Of course, it wouldn’t be a Murray moment in the sun without his trump-card trait on display. Simply put, Murray is one of the most dangerous players with the ball in his hands. His 67 yards on 14 rushes with yet another score shows that, but you really don’t get the full effect unless you watch those scampers within the flow of the game. The best way to describe Kyler Murray as a runner is that he routinely pulls off runs in the NFL that if people saw him do it in college football they'd say, “Well ... he’ll never be able to do that in the NFL.”
And yet, here we are.
We’ve been dying to see this Cardinals offense reach a new level because we could tell the unit we were getting the first few weeks, wins aside, was a glass-half-empty result. With stars like Murray and Hopkins still singing and the backup choir finally filing in around them, our wish has been granted.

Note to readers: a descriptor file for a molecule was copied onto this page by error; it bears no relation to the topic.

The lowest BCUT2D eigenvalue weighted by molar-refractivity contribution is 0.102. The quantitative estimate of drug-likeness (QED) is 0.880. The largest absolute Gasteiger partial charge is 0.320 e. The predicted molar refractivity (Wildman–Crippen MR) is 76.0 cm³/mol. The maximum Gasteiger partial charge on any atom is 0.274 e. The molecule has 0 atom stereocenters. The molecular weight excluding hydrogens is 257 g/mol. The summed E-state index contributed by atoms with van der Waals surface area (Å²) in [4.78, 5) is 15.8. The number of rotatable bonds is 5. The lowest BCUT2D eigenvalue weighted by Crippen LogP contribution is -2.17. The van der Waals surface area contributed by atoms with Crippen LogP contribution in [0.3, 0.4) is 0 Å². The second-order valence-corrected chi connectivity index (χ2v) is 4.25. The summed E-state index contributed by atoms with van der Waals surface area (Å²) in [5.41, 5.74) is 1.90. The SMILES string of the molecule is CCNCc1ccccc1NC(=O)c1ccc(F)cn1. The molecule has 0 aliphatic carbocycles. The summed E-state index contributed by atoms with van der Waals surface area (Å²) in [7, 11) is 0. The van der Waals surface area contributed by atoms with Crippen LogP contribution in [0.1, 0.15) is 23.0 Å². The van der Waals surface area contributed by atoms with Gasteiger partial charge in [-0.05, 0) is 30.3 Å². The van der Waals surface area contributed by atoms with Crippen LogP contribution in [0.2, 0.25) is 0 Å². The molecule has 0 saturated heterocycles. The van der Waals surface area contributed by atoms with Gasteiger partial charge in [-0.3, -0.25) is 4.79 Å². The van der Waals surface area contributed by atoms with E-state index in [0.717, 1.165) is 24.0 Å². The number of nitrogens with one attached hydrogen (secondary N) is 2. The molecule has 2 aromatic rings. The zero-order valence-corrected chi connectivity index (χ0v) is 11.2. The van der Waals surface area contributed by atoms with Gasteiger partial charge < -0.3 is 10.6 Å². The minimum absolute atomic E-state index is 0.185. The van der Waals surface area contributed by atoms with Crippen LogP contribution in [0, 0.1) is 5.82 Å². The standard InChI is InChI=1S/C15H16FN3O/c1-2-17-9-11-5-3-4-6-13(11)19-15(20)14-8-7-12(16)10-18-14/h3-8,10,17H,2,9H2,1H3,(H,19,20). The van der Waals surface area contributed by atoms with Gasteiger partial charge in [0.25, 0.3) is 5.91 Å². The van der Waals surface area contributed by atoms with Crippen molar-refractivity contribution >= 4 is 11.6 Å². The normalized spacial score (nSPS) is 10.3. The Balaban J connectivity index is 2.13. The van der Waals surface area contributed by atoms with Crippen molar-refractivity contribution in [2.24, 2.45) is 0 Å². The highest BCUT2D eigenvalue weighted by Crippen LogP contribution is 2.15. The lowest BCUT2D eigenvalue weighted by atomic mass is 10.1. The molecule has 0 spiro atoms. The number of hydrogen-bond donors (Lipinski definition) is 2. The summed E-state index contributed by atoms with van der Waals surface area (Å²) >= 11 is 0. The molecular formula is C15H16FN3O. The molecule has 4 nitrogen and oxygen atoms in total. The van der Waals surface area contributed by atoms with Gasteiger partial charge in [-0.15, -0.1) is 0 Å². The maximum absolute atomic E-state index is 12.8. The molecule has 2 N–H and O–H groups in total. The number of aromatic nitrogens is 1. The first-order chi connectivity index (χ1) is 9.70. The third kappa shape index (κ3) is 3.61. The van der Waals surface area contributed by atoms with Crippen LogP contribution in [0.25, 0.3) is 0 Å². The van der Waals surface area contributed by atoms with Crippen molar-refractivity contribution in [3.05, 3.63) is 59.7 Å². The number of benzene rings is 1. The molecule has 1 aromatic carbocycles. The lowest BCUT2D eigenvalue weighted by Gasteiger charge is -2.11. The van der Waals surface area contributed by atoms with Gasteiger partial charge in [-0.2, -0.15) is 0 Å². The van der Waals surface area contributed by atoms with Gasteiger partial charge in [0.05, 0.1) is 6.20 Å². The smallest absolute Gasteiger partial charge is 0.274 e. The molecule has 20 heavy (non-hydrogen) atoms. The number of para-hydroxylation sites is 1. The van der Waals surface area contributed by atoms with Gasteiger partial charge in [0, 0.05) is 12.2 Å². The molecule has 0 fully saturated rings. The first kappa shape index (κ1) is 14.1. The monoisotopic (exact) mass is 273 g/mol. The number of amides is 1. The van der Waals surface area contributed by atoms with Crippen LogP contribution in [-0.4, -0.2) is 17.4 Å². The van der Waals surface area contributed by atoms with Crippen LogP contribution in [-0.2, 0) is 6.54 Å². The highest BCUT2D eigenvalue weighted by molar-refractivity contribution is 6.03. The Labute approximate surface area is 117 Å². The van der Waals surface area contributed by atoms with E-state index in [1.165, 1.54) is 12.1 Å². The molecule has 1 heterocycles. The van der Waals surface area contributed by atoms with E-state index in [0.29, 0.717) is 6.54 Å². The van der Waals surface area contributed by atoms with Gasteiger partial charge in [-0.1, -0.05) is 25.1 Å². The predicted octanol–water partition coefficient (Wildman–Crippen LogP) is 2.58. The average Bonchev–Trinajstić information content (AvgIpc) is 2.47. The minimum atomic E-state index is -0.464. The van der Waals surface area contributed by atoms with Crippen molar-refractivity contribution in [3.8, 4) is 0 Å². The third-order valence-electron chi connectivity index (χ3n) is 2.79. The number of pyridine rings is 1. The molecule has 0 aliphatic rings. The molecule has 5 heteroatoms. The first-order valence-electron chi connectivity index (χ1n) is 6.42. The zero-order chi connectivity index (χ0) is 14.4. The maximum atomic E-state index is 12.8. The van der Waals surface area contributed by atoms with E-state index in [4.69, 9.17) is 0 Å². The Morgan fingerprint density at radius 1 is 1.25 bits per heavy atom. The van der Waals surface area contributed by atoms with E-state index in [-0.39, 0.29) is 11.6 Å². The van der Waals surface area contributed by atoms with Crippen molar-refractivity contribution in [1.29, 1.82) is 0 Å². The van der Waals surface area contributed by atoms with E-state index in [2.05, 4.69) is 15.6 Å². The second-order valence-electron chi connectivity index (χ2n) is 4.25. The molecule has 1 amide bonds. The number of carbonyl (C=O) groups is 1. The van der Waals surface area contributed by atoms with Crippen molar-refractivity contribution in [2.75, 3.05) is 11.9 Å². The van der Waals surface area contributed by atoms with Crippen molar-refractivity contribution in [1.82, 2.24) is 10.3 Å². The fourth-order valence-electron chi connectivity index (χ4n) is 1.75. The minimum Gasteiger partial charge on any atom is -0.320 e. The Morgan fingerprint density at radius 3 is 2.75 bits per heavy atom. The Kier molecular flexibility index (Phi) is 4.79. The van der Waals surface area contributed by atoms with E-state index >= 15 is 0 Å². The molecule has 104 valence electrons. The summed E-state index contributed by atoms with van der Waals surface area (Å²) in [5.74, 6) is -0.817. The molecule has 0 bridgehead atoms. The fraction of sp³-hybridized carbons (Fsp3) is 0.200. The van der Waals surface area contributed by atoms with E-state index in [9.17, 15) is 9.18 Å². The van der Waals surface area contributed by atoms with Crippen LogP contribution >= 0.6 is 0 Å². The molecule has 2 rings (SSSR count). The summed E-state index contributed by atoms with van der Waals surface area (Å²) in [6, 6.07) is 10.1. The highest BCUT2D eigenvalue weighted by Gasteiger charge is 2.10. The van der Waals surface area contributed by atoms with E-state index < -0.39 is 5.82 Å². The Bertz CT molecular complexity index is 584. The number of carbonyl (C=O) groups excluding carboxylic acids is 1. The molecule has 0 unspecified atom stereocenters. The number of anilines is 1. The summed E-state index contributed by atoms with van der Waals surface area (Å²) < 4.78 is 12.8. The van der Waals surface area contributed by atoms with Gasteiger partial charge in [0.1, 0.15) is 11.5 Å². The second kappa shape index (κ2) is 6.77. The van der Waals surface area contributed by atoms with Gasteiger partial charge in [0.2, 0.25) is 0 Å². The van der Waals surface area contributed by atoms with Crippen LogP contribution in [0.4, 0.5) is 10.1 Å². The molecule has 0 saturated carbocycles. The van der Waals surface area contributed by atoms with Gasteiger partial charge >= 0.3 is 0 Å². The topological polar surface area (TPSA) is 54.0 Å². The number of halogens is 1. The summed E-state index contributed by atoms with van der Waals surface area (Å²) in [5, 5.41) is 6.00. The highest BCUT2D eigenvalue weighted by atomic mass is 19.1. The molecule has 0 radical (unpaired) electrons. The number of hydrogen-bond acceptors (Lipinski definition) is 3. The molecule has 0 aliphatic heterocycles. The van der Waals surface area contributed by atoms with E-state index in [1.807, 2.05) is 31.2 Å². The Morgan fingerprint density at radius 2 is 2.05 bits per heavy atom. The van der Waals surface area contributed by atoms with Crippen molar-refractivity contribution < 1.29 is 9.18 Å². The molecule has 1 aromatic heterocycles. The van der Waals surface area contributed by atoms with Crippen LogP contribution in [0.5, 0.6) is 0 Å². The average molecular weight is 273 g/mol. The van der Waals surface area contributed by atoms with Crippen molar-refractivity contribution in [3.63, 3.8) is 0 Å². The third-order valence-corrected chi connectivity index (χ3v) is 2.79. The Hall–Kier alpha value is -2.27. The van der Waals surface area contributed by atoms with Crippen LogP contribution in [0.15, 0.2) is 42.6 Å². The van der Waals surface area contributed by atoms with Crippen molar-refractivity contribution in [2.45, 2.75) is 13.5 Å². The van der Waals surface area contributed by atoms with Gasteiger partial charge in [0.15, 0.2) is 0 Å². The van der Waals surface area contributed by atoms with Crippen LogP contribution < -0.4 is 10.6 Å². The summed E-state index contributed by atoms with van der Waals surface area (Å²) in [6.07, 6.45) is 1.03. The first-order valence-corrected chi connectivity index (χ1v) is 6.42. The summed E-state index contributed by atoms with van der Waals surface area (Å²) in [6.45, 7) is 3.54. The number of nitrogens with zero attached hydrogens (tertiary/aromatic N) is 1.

Ben Roethlisberger thinks Diontae Johnson is his best WR
We can have fruitless debates about player talent but ultimately what matters is what the team thinks, at least when it comes to accruing production. Teams will play the guys they think are their best players more than others at their position. Quarterbacks will feed certain pass-catchers more opportunities than their peers.
By that logic, there is no question that Ben Roethlisberger thinks Diontae Johnson is his best wide receiver.
Johnson has struggled with multiple injuries all season. However, in the three games where he’s played mostly start to finish, he’s been the clear alpha. In Weeks 1 and 2, Johnson led the team with 23 targets, almost 10 more than JuJu Smith-Schuster in second place. Johnson left the next two games early and then sat out Week 6. Coming into Week 7 after finally getting a strong week of practice, Johnson once again got the WR1 treatment from Roethlisberger:
Perhaps most important: Johnson led the Pittsburgh wide receivers with four looks in the red zone. Coming out of Week 1, the common refrain was that while Johnson might get more raw volume, Smith-Schuster would remain Ben’s guy in the red zone. That wasn’t the case today.